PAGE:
Sir James Macnabb Campbell (1846–1903) was a Scottish administrator in India and ethnologist. During the 1890s he was a leading figure in the intellectual life of British Bombay.
Born at Partick, Lanarkshire, on 4 October 1846, he was a younger son among the six children of John McLeod Campbell and his wife Mary Campbell. Of his three brothers, the eldest, Donald (d. 1909), was rector of Oakford, Devon.
Campbell was educated at Glasgow Academy and Glasgow University, graduating M.A. in 1866. Passing the Indian Civil Service examination in 1867, he went out to Bombay in November 1869, and served as an assistant collector. Two of his brothers lived with him in Bombay, John McLeod Campbell (d. 1888) of the Bombay civil service, and Robert Story Campbell, a merchant.
From April to August 1877 Campbell was on famine work in the Kaladgi district. From April 1880 to near the close of 1881 he held successively the posts of municipal commissioner of Bombay, under-secretary to government in the political, judicial, and educational departments, and collector of Bombay. Campbell was made C.I.E. in January 1885, and going home on his first furlough in that year was created hon. LL.D. of Glasgow University.
After serving as collector of various districts, Campbell was from November 1891 stationed at Bombay as collector of land revenue, customs, and opium. In 1895 and 1897 he acted also there as commissioner of customs, salt, opium, and abkari. At times he served also as chairman of the port trust.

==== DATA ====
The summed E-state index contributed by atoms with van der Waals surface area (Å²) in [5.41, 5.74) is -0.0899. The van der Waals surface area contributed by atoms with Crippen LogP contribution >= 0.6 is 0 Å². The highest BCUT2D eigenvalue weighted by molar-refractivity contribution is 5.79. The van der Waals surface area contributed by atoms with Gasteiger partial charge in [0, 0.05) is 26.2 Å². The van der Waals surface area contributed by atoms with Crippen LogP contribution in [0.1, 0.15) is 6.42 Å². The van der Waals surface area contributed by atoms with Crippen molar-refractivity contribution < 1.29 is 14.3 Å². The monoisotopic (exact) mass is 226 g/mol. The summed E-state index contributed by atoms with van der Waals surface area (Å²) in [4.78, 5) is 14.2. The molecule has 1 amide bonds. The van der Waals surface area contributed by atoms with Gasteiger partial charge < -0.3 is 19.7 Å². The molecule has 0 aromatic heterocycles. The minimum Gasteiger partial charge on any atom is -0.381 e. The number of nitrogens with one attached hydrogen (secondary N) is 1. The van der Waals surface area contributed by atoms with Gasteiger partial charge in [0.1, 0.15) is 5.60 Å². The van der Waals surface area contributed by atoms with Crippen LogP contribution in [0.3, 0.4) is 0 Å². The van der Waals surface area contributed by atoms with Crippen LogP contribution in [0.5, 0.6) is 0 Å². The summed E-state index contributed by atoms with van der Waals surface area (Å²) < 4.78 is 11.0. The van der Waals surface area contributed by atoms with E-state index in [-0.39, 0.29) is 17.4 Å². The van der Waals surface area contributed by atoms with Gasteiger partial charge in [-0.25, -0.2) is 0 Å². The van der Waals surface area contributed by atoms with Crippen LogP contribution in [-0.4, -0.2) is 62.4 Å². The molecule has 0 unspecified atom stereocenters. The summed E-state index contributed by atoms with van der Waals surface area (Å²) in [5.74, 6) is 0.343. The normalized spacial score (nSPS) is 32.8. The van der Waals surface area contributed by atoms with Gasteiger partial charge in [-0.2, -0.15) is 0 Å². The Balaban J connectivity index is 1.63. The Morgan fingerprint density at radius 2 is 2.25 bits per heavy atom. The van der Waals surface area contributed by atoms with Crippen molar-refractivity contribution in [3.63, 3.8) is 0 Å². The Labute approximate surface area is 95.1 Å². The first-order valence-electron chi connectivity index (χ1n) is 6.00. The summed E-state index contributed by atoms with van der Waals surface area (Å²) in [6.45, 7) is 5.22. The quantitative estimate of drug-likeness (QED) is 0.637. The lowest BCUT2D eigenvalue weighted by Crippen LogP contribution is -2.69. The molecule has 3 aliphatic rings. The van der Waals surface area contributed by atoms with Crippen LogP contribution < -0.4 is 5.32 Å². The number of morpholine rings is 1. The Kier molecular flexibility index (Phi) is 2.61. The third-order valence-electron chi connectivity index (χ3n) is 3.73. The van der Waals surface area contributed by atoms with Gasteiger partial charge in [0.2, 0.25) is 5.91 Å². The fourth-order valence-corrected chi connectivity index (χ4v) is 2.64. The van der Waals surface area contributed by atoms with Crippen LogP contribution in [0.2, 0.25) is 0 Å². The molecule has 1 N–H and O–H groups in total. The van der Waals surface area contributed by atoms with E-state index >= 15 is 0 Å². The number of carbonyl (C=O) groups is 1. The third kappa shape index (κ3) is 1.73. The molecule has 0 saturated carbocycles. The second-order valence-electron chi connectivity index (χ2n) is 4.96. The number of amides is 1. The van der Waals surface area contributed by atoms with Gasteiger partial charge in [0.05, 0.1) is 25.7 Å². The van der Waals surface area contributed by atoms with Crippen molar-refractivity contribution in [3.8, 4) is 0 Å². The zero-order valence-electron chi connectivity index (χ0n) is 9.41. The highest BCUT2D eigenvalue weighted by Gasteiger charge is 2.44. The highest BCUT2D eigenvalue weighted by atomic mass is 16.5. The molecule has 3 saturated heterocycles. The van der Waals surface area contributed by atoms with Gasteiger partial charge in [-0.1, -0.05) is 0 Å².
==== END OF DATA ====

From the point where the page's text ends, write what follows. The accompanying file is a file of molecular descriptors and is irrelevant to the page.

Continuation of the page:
Campbell was recalled from furlough early in 1897 to aid in measures against the third plague pandemic. In June 1897 he succeeded General Sir William Gatacre as chairman of a new plague committee at Bombay, and was made K.C.I.E.. The committee's measures of sanitation provoked rioting and attacks against officers on plague duty (22 June 1897). There was famine in the country and thousands of refugees in Bombay. Campbell encouraged voluntary co-operation in inspection and other work. In June 1898 the plague administration was restored to the municipality.
On 29 April 1898 Campbell left Bombay in bad health, resigning, on the expiry of his furlough, in April 1900. Residing with his brother Robert at his father's old home, Achnashie, Rosneath, Dumbartonshire, he found recreation in gardening. He died unmarried at Achnashie on 26 May 1903, and was buried in Roseneath churchyard, beside his parents.
A memorial tablet on the ruined wall of the old Rosneath church paid tribute to the example set by Campbell during the plague outbreak in Bombay, attributing to it his premature death. Friends also founded a gold medal, conferred triennially by the Bombay branch of the Royal Asiatic Society, for work on Indian folklore, history, or ethnology. The first medal was presented on 1 March 1909 to Aurel Stein, for his Ancient Khotan.
In June 1873 Campbell was asked to taken on the compilation of the Gazetteer of the Bombay Presidency. By August 1884 the statistical accounts alone occupied 27 volumes averaging 500 pages each. William Wilson Hunter as editor of The Imperial Gazetteer of India largely based the Bombay portions on Campbell's work. Campbell completed his Bombay Gazetteer at the end of 1901, in 34 volumes, and 26 sections; he himself wrote in those dealing with ethnology. In 1904 Reginald Edward Enthoven added an index volume, and updated some earlier statistics; in 1910 Stephen Meredyth Edwardes added three further volumes on the history of the town and island of Bombay.
Campbell collected material on Indian history and folklore. He published a history of Mandogarh in the Journal of the Bombay Branch, Royal Asiatic Society (vol. xix. 1895–7); papers in the proceedings of the Bombay Anthropological Society; and studies of demonology, under the title of Notes on the Spirit Basis of Belief and Custom, in the Indian Antiquary from 1894.